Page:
Review: The Farmhouse at Roger’s Gardens suffers from convoluted cooking
The Farmhouse is the high temple of alfresco dining in Corona del Mar, where the streets are named after flowers and patio life is practically a sacrament.
Chef Rich Mead’s popular “field-to-fork” restaurant opened almost three years ago inside Roger’s Gardens, the seven-acre luxury nursery whose grounds more closely resemble a well-groomed botanical garden than the sort of place you go to buy potting soil and grass seed.
The restaurant is tucked in the rear of the nursery, through a grape arbor entrance and down a long, elegantly rustic wooden walkway that opens up to a buzzy, wine-soaked open-air dining room that’s designed to transport you to wine country. You can’t turn around without bumping into a sweet-smelling box hedge or herb garden or a repurposed wine barrel exploding with flowering plants; even the parking lot smells of fresh roses. Early in the evening, on the cusp of summer, there may not be a lovelier patio in Orange County.
The restaurant’s most distinguishing virtue is an all-encompassing dedication to comfort. There are heaters built into the rafters. Soft, woolly blankets are draped over every bistro chair, lest you still get chilly. Service is amenable, earnest and responsive. A half-filled water glass is refilled within seconds. A clean fork promptly replaces a dropped one. The slightest intimation of discomfort sends someone scurrying to your table.
The kitchen is led by Mead, widely regarded as a key supporter of local growers and sustainability. He is probably best known for the now-closed Sage and Sage on the Coast, two long-running Newport Beach restaurants whose menus hinged on the chef’s weekly runs to the Santa Monica farmers market.
At the Farmhouse, Mead’s menu is willfully eclectic — there are complicated salads, creative Asian-inspired small plates and oversize bowls full of chewy grains and vegetables. The restaurant’s close allegiance to farm-to-table sourcing raises a sobering real-world question: What happens when prized ingredients are matched with poor design and execution? Too many dishes falter in similar ways — indifferently cooked, bluntly flavored or overpowered by too many ingredients.
Case in point: a convoluted bowl of sliced Chinese sausage tossed with dried shrimp, kimchi, caramelized onions, sprouting broccoli and green onions served over a base of fish sauce-deluged rye berries. The bowl, crowned with a rubbery fried egg, quickly slips into a brown, salty torpor. A chicken liver pâté is whipped to a thick, silken pudding, but the flavor is musty and oppressively organy.
Soy sauce-slathered “Asian” short ribs are nicely grilled and charred, but they’re paired halfheartedly with thick leaves of butter lettuce and a drab green papaya salad; the combination registers as fast-casual fodder.
The most satisfying starter is the daily wood-fired pizza: a puffy, blistery pie blanketed in sweet tomato sauce, studded with elegant rounds of salty soppressata, with a wet center radiating to a satisfyingly crisp crust.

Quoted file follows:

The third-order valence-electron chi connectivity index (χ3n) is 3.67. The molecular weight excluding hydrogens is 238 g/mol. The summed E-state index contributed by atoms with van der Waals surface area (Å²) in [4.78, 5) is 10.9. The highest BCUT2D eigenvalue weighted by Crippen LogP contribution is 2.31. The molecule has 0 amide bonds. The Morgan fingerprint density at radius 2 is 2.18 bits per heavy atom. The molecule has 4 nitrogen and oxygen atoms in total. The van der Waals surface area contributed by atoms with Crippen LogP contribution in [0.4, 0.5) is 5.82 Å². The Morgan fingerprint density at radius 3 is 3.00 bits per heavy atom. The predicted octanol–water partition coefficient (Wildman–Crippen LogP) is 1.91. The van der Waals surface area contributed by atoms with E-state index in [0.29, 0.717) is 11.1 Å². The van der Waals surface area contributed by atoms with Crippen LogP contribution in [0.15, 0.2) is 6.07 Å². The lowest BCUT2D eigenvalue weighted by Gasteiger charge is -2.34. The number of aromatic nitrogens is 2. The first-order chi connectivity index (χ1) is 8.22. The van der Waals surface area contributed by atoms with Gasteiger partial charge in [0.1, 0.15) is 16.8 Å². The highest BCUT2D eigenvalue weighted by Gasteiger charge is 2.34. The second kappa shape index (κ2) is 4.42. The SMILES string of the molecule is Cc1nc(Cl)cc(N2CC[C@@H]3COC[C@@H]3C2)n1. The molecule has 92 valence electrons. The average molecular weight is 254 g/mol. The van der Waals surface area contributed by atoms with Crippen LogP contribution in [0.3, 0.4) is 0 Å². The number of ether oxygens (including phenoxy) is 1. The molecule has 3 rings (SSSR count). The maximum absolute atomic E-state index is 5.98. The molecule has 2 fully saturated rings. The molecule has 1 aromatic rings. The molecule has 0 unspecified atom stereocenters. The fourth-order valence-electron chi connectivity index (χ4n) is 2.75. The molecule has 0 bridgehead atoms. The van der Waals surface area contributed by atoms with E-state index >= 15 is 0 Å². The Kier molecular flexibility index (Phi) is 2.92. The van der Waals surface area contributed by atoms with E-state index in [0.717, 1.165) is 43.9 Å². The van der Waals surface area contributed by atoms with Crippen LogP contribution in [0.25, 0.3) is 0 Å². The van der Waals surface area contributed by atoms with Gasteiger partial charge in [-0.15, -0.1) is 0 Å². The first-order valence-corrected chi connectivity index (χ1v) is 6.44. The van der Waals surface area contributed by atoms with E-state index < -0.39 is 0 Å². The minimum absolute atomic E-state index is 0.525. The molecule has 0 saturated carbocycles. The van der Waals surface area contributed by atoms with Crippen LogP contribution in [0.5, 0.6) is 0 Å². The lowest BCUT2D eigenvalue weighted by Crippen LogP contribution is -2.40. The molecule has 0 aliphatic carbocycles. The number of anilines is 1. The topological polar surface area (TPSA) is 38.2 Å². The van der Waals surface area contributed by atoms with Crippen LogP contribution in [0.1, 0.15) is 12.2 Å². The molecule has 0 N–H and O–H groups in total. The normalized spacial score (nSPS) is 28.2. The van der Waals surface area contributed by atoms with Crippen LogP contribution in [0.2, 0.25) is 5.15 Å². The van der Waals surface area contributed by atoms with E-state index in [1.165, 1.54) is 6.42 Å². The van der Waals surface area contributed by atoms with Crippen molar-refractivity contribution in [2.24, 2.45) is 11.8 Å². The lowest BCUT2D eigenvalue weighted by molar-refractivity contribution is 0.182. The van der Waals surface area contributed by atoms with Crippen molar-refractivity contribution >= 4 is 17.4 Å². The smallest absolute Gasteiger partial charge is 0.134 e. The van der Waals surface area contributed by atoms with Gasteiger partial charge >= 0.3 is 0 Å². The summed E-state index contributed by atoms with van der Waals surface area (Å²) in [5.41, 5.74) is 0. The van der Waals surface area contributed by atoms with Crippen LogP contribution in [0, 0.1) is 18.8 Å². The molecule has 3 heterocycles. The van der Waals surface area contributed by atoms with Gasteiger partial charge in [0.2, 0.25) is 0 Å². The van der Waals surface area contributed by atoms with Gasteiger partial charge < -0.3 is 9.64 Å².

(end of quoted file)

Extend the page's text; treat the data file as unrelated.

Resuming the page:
The restaurant’s signature entree is the Farmhouse vegetable bowl, a dish whose ingredients are lightly revised according to the season. On a recent visit, it was plumped out with a bulky wedge of roasted savoy cabbage; cauliflower sauced with a vinegary chimichurri; a heavy puree of satsumaimo sweet potatoes and cauliflower; and braised greens spiked with undercooked cannellini beans. Sugar snap peas, bits of radish and pickled red onion relish were squeezed in there too, and it was served with two slightly oily cauliflower tortillas. The bowl — a dense, sluggish welter of fibrous things — is a slog.
Grilled pork tenderloin is slightly more compelling, although it’s slathered in an unappealingly tangy port-dried cherry sauce. Homemade pappardelle in a tomato Pernod cream, served with sea scallops, shrimp and mussels, is solid yet passionless. Icelandic cod crusted in a Dijon and citrus panko batter is conspicuously underseasoned, as is the grilled Moroccan-spiced swordfish served over a dull English pea puree. The dish relies heavily on a tangy-sweet Mandarin orange gastrique for a jolt of flavor. But the effect is as inelegant and overpowering as dousing white bread with ketchup.
How far can beauty, service and farm-to-table credentials carry a restaurant? Pretty far. But even the most beautiful temples need level ground to stand on.
Farmhouse at Roger’s Gardens
At chef Rich Mead’s “field-to-fork” restaurant in Corona del Mar, the bucolic alfresco dining room is a destination for ambience and service — though the menu doesn’t always live up to expectations.
2301 San Joaquin Hills Road, Corona Del Mar, (949) 640-1415, farmhouserg.com
Salads $12-$17; starters $15-$17; entrees $17.5-$62
Credit cards accepted. Full bar. Lot parking. Dining room and restroom are wheelchair-accessible.
Pizza of the day; pappardelle with sea scallops, shrimp and mussels; grilled Asian-style beef short ribs
Eat your way across L.A.
Get our weekly Tasting Notes newsletter for reviews, news and more.
You may occasionally receive promotional content from the Los Angeles Times.